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INM among the 21 German exhibitors at nano tech 2014 in Japan

The INM – Leibniz Institute for New Materials will be presenting its latest developments at this international trade fair for nano materials.

In doing so, it will strengthen its international focus and strategic partnership with Japan. From 29 to 31 January, it will be in the German Pavilion where it will showcase its expertise in nanotechnology-based coatings with special properties.

These include antimicrobial coatings, transparent and conductive layers, the printing of electronic conductor tracks on a micrometre and nanometre scale, or coatings which enhance the efficiency of solar cells. The INM will also explain developments in which adhesion on surfaces can be switched on and off.

Switchable adhesion principle for non-residue gripping in a vacuum
Automotive, semiconductor and display technologies as well as manufacturers of complicated lens systems use components with highly sensitive surfaces for their products. During the production process, such parts are transported back and forth in many process steps. Each process of lifting up and lowering using conventional gripping systems carries the risk of residues adhering or damage being caused to such surfaces. Sucker systems reduce residues, but they do not work in a vacuum. The researchers at the INM have now advanced the gecko adhesion principle to such an extent that they are now also able to switch it on and off in a vacuum.
Glass-like diffusion barrier for flexible CIGS solar cells for spraying
Researchers at the INM have developed a barrier layer for flexible CIGS solar cells which separates the metal substrate from the absorber layer and so increases the efficiency of the metal-based solar cells. A wet chemistry spray process can then be used to apply it to flexible and rigid substrates with a variety of shapes.
Printed transparent conducting oxide layers on film
TCOs are normally produced on solid substrates using vacuum coating such as sputtering, but can also be applied to flexible substrates such as plastic film using special TCO inks. To do this, developers at the INM use TCO inks containing TCO nanoparticles and produced using wet chemistry processes. This method enables not only application to plastics and films but also, for the first time, direct printing of transparent conductor structures.
Photometallization: Different size electronic strip conductors in the one-step process

Electronic conductor strips determine the operational capability of a number of devices and instruments such as in TFT screens on displays and touch screens or in transponders in RFID systems where structures with large conductor strips measuring several millimeters vary, the smallest structures measuring just a few micro- or nanometers. Up to now, these conductor strips have been manufactured in different production stages, but researchers at the INM have developed a new process with which they can create macroscopic and microscopic conductor strips in a single production step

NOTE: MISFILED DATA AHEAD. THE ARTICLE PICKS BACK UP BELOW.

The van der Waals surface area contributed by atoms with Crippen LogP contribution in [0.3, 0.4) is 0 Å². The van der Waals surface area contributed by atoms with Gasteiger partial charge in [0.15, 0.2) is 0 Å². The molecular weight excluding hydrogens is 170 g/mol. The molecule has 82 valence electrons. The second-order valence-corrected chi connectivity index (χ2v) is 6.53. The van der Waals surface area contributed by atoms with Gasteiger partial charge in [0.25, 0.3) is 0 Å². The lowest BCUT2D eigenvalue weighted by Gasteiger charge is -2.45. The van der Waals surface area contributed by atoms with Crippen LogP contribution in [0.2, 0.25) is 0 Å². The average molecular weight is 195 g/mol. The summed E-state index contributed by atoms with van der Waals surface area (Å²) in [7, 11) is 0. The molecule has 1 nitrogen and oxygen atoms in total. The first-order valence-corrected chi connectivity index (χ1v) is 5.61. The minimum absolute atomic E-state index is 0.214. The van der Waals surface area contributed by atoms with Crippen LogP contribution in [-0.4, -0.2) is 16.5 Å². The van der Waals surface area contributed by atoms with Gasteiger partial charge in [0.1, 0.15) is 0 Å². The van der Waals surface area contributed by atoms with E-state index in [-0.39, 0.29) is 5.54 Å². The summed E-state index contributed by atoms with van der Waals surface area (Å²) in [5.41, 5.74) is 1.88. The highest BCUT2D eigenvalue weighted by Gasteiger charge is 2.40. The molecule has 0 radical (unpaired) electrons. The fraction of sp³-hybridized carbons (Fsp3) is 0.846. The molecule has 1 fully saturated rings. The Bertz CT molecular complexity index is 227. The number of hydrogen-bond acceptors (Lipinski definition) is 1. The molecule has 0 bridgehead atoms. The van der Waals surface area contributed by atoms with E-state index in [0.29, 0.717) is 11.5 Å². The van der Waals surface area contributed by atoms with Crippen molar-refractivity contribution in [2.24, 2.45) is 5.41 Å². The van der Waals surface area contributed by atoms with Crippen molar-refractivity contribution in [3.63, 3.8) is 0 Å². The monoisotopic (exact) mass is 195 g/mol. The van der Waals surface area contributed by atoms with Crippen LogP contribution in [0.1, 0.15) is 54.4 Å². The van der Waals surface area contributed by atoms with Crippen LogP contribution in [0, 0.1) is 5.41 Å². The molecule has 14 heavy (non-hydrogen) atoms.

Anti-microbial coatings with a long-term action
Hygienic conditions and sterile procedures are particularly important in hospitals, kitchens and sanitary facilities, air conditioning and ventilation systems, in food preparation and in the manufacture of packaging material. In these areas, bacteria and fungi compromise the health of both consumers and patients. Researchers at the INM have now produced antimicrobial coatings with both silver and copper colloids with a long-term effect that kill germs reliably and at the same time prevent germs becoming established.
Your experts at the INM
Dr. Peter William de Oliveira
INM – Leibniz Institute for New Materials
Head Optical Materials
Phone: +49681-9300-148
Dr. Carsten Becker-Willinger
INM – Leibniz Institute for New Materials
Head Nanomers
Phone: +49681-9300-196
Dr. Elmar Kroner
INM – Leibniz Institute for New Materials
Assistant Head Functional Microstructures
Phone: +49681-9300-369
INM conducts research and development to create new materials – for today, tomorrow and beyond. Chemists, physicists, biologists, materials scientists and engineers team up to focus on these essential questions: Which material properties are new, how can they be investigated and how can they be tailored for industrial applications in the future? Four research thrusts determine the current developments at INM: New materials for energy application, new concepts for implant surfaces, new surfaces for tribological applications and nanosafety/nanobio interaction. Research at INM is performed in three fields: Chemical Nanotechnology, Interface Materials, and Materials in Biology.

INM – Leibniz Institute for New Materials, situated in Saarbruecken, is an internationally leading centre for materials research. It is an institute of the Leibniz Association and has about 190 employees.

Weitere Informationen:

Dr. Carola Jung | idw
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